Things My Kids Have Taught Me.by caroline
It's rainy, icky poo-poo here today, so I am catching up on blog updates and trying to get a lot of my computer work done. (Not much different from other days except for that when it's sunny, even the most mundane tasks seem easier!)
I'm also kind of missing my family. I am so thankful for the last week we spent in Pittsburgh. I love that city (and I love the people in it even more!), and it was such a pleasure to hang out and have some fun. It's always tough to say goodbye.
I was looking through some of my old writing work for another project on which I am working, when I came across a post from my old healthy living blog. I don't often need reminders of how much I care about my family, or the fact that I consider my younger brothers "my first kids", but this post particularly struck a chord because of how much it still rings true today.
I wrote these words three years ago, when Isaac was only 13 years old, and Luke was 15. Now, they're on the brink of earning a driver's license (Isaac) and graduating high school (Luke), and in true mini-mom style I feel that bittersweet heartache building up within my soul.
How did they grow up so fast?
Can't they just be little again?
By the way, the same feelings hold true for my sister, Amanda, but because she is only two years younger than me, we did a lot more growing together than watching one another grow. (But I'll still baby you any day, little sis'.)
I am so proud of the people they are becoming and the ones they have always been. For the record, Isaac is still my light (Hey, Care, did you know …?) — even though there is nothing "little" anymore about all 6'1" of him — and Luke is going to college to pursue the film career that was obviously budding when I wrote this post.
Gosh, they're cool.
Lessons in Love and Coolness, written February 5, 2008
When my mother decided to have two more children after my sister and me, I don't think I could have ever been prepared to understand how much her choice would impact my life. I was nine years old when Luke was born and eleven when Isaac came into my life. At the time, I had no clue how much these two boys were about to change my world.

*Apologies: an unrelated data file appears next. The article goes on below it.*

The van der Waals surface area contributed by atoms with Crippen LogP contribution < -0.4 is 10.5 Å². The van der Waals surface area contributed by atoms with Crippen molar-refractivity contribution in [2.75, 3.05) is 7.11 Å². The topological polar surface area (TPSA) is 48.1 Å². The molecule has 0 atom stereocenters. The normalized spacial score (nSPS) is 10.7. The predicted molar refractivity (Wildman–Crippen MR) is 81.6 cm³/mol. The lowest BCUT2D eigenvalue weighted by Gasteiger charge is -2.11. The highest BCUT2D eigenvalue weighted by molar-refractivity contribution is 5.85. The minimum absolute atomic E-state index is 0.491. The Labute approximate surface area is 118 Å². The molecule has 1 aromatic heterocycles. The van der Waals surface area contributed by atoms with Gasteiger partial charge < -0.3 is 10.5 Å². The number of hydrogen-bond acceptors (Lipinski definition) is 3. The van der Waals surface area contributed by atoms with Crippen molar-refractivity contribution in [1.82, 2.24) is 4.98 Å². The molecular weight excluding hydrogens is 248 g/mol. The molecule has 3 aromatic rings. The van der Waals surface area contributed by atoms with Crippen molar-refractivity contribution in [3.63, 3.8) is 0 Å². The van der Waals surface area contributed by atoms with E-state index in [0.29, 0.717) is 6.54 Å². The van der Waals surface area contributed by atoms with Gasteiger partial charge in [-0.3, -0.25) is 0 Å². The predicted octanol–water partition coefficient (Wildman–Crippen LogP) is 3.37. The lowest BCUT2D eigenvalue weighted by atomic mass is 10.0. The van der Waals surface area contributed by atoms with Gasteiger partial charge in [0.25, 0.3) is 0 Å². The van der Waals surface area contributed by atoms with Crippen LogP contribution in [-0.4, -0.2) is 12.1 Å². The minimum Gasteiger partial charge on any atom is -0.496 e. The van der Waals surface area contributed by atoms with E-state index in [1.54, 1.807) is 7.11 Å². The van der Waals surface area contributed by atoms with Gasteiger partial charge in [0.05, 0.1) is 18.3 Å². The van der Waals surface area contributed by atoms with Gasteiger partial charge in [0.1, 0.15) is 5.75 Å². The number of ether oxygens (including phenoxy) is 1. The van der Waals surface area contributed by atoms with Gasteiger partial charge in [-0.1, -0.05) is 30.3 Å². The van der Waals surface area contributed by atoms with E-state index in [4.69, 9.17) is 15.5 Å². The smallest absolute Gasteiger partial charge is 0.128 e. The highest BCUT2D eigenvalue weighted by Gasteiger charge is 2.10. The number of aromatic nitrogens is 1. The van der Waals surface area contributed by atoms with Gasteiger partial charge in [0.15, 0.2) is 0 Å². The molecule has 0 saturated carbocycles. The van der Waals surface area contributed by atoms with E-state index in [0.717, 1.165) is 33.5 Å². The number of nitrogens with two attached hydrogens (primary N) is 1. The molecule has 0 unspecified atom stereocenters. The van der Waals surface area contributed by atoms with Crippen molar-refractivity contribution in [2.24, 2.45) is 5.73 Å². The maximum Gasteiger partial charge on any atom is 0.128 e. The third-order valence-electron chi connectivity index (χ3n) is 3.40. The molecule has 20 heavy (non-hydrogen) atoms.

But for quite some time now, I have told people they are "Like my first kids." I have learned more from caring for them and fighting with them and laughing with them than I could ever put into words. Isaac, now 13 years old, is a little light, my constant, "Hey, Care, look at this!" reminder that life is so awesome.
Luke, now 15 years old, is a carbon copy of me, save for the fact that I am a girl and he is a boy. He is a book nerd almost as much as I am, and he is totally jealous that I have Post-It pens and he doesn't. But somehow he makes it all sound much cooler than I do.
They were both at my apartment for a sleepover this weekend, and while Isaac and my fiance, Dan, ran around and got goofy, Luke decided he wanted me to help him create a blog.
This kid amazes me.
His belief in himself, his thoughts, and actions are so steadfast, so unwavering. He likes rock n' roll and doesn't really care if his friends don't. He has the entire collection of Friends DVDs and knows the lines inside and out — despite the fact it is a bit before his time. He and his friends have started their own film production company, the cause to which his new blog is now devoted. And he wanted to start that blog because not only does he want to be as fabulous as me (jk!), but he also has no problems putting his thoughts out there for the world to see.
I would like to think I was that sure of myself when I was his age, but I don't think that was the case.
But here is what I understand about that notion: My mother always says (How often do I start a sentence like that? You rock, mom!) that her children have taught her way more about life than she ever could have taught them.
And I get that. But what I tell my mom she also needs to understand is that she, too, has made me who I am. I am a better person for having her as my mother.
When it comes to Luke and Isaac, I know for sure they have taught me a world of knowledge. I will raise my kids better, love my life more and move forward with more preparedness for having known the two of them.
But what I hope, too, is that I have given them pieces of myself that they can hold onto forever; lessons and love that have made them better people.
And the coolness?
Well, I would like to think I gave them a little bit of that, too.